Gamla Stan is a place where Stockholm was born in the 13th century. Its narrow cobbled streets, purple-colored little houses and a stunning city view from the embankment are among the main themes on Swedish postcards. Come and discover the narrowest Mårten Trotzigs Gränd alley, melt when seeing the tiniest monument “the Iron Boy”, watch the guard mount at 12:15 by the Royal Palace and promise yourself to attend the hearings at the Parliament someday.
The place makes simple souvenirs into super useful and timely things. You’re gonna want to buy a magnet, a smaller copy of Carlson, or a canvas bag with an image of Pippi Longstocking. It all looks really pretty, especially to those who haven’t seen Unibaken or the designer’s store yet.


This mansion of the early 20th century was once owned by a couple of artists. Later it became a heritage of the Swedish people. Now it is rather a museum complex with a lot of interesting stuff: interiors, works of art, sculpture park with a wonderful view of Stockholm. And, of course, a café and a small shop selling organic products. The city center can be reached in less than an hour on foot through the most “expensive” areas of the town.


Perhaps the best way to enter Stockholm (overnight from Helsinki). This multideck Viking Line ferry arrives to the historic part of the city (unlike its fellow Silija Line, which moors a dozen kilometers from downtown). The excursion lasts 30 minutes; you'll see a 500-meter length rock with mansions at the top and a small blue train disappearing inside the mountain. On the other bank lies Old Town, Gröna Lund Park and STF Vandrarhem af Chapman & Skeppsholmen Hostel-Ship.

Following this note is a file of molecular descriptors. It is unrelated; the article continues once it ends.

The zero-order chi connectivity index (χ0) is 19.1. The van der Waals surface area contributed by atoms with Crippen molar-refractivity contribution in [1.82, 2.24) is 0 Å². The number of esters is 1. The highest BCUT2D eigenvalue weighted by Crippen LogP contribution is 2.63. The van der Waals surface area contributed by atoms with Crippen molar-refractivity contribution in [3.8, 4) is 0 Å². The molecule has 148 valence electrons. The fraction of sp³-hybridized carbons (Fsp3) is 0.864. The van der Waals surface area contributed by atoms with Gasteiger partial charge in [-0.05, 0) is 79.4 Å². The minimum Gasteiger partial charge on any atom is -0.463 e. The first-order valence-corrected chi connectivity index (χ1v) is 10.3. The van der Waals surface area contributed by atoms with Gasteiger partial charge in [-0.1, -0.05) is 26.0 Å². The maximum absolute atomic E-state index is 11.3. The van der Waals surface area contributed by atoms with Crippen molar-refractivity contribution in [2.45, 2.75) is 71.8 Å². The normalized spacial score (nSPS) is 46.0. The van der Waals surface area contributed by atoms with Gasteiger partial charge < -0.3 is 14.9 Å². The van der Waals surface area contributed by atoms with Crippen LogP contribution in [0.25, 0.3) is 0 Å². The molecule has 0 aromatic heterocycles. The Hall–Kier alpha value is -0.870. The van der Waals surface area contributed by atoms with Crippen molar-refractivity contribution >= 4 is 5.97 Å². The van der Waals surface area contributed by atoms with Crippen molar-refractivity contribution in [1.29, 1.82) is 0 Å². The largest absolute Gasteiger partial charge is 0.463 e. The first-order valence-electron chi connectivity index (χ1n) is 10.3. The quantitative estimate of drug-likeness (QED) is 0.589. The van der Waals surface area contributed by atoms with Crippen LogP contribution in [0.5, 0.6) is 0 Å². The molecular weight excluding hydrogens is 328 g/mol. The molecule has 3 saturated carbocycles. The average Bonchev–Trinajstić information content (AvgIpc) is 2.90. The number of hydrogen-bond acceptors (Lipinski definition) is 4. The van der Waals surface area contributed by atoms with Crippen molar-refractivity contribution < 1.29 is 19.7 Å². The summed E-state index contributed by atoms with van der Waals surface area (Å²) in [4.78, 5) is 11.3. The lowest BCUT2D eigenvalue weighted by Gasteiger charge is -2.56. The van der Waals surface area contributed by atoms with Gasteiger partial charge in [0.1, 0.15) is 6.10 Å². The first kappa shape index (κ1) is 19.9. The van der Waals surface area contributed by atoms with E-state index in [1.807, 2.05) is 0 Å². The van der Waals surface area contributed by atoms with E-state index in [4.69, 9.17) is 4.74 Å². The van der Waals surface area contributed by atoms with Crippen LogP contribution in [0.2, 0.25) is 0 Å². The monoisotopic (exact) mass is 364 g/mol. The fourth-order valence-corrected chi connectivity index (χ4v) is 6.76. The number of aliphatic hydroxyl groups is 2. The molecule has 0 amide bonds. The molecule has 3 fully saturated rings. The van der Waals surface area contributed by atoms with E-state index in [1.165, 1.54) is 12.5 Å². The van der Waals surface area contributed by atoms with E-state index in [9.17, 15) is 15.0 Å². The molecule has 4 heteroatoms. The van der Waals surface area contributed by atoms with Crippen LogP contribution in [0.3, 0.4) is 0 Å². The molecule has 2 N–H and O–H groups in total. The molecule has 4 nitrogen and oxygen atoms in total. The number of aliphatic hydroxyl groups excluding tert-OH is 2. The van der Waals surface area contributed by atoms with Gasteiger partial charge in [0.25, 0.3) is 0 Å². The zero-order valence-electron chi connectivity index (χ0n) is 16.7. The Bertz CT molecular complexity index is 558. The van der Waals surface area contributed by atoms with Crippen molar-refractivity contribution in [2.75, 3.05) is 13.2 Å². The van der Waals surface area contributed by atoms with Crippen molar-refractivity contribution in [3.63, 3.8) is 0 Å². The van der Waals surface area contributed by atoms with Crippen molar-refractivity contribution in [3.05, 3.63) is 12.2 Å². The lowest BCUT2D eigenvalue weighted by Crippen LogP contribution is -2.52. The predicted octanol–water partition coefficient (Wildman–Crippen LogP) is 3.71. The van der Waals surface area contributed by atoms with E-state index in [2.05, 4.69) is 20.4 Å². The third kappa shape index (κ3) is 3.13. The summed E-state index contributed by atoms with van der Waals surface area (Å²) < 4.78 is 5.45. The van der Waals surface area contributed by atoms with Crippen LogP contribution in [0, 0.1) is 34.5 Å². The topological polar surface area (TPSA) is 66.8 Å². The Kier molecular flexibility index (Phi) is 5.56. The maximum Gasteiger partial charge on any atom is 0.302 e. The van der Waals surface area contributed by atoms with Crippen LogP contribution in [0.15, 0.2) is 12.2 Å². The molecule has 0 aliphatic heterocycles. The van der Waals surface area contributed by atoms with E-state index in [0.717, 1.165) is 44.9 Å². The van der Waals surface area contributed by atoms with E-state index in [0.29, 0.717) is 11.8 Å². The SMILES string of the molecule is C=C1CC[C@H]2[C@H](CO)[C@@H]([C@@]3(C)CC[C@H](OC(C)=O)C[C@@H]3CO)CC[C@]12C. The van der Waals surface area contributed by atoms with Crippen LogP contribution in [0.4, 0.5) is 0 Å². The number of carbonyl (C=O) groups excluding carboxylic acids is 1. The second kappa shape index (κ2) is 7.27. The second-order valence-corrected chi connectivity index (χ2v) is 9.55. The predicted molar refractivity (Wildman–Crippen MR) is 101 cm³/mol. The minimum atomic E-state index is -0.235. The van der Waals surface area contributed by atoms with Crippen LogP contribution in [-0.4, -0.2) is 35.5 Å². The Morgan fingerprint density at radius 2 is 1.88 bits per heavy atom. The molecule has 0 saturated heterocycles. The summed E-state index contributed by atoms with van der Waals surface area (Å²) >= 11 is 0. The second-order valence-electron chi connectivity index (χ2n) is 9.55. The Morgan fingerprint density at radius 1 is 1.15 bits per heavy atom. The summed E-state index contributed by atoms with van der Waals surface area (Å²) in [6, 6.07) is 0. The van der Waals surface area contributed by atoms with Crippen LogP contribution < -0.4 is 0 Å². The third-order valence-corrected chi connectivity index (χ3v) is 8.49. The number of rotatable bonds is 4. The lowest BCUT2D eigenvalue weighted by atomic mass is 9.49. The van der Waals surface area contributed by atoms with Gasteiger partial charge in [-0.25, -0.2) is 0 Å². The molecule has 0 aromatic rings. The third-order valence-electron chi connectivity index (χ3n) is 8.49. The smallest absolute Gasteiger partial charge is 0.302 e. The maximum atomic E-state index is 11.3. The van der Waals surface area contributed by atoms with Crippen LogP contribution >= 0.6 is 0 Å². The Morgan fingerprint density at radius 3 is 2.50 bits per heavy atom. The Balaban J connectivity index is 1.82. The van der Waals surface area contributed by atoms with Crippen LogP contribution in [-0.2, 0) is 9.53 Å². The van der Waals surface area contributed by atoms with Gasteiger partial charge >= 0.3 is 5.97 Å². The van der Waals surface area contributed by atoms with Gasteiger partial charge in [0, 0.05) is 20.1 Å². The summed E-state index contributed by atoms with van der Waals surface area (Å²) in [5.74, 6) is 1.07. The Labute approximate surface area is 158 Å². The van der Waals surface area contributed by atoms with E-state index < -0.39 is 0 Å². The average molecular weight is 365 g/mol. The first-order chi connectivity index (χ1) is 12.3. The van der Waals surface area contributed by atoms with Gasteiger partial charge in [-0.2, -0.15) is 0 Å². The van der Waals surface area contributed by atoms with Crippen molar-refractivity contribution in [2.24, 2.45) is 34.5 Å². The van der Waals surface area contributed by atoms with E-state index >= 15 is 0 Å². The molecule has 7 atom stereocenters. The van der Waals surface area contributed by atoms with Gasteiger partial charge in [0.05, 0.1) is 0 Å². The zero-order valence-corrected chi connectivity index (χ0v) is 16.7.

Viking Line Terminal is a 10-minute walk from the famous Fotografiska Gallery and a 5-minute walk from the Marine Institute (a building of red brick walls). Here you will also find a glass bridge of Gondolen Restaurant offering high prices but stunning views of Gamla Stan. Patricia steamer is moored nearby; it is a typical mecca for gay people – a restaurant during the day and a club at night.
At the end you'll find yourself at the crossroads – Södermalm designer stores on the left and Gamla Stan tourist spot on the right.


Probably the most spiffing street in Stockholm, covered with an all-season red carpet. It is one of the main shopping arteries of the city, rich in storefronts displaying clothing and jewelry. Biblioteksgatan is less crowded than such cultural and consumer-oriented routes as Drottninggatan (with its PUB) and Cheap Monday. You'd rather see an office worker heading off to Filippa K, young people from Diesel, and youngsters from WeSC and Urban Outfitters here. Hasteless, unhurried atmosphere of the business center during the day transforms into a tourist area lit by street lamps and storefront lightning at night.


Situated in the very center of the city, Queen's pedestrian street (Drottninggatan) is a great example of Stockholmers' attitude towards their city. It's covered with citations from Strindberg's poems, cast in stainless steel and installed in the asphalt. Strindberg Museum is also located in this street, at 85, Drottninggatan. All the historic buildings are 'protected' by stone lions, who sit 100 meters away from each other. The street itself almost never sleeps.
Drottninggatan, an absolute tourist hot spot (tourists come here for postcards and souvenirs), is crowded with Gamla Stan citizens. Don't forget to explore the blue building of the Concert Hall (across the street from PUB – a reloaded center of reasonable shopping). Hotorget Market, a cozy place offering fresh berries and fruits in summer and warm clothes in winter, lies between the PUB and the Concert Hall.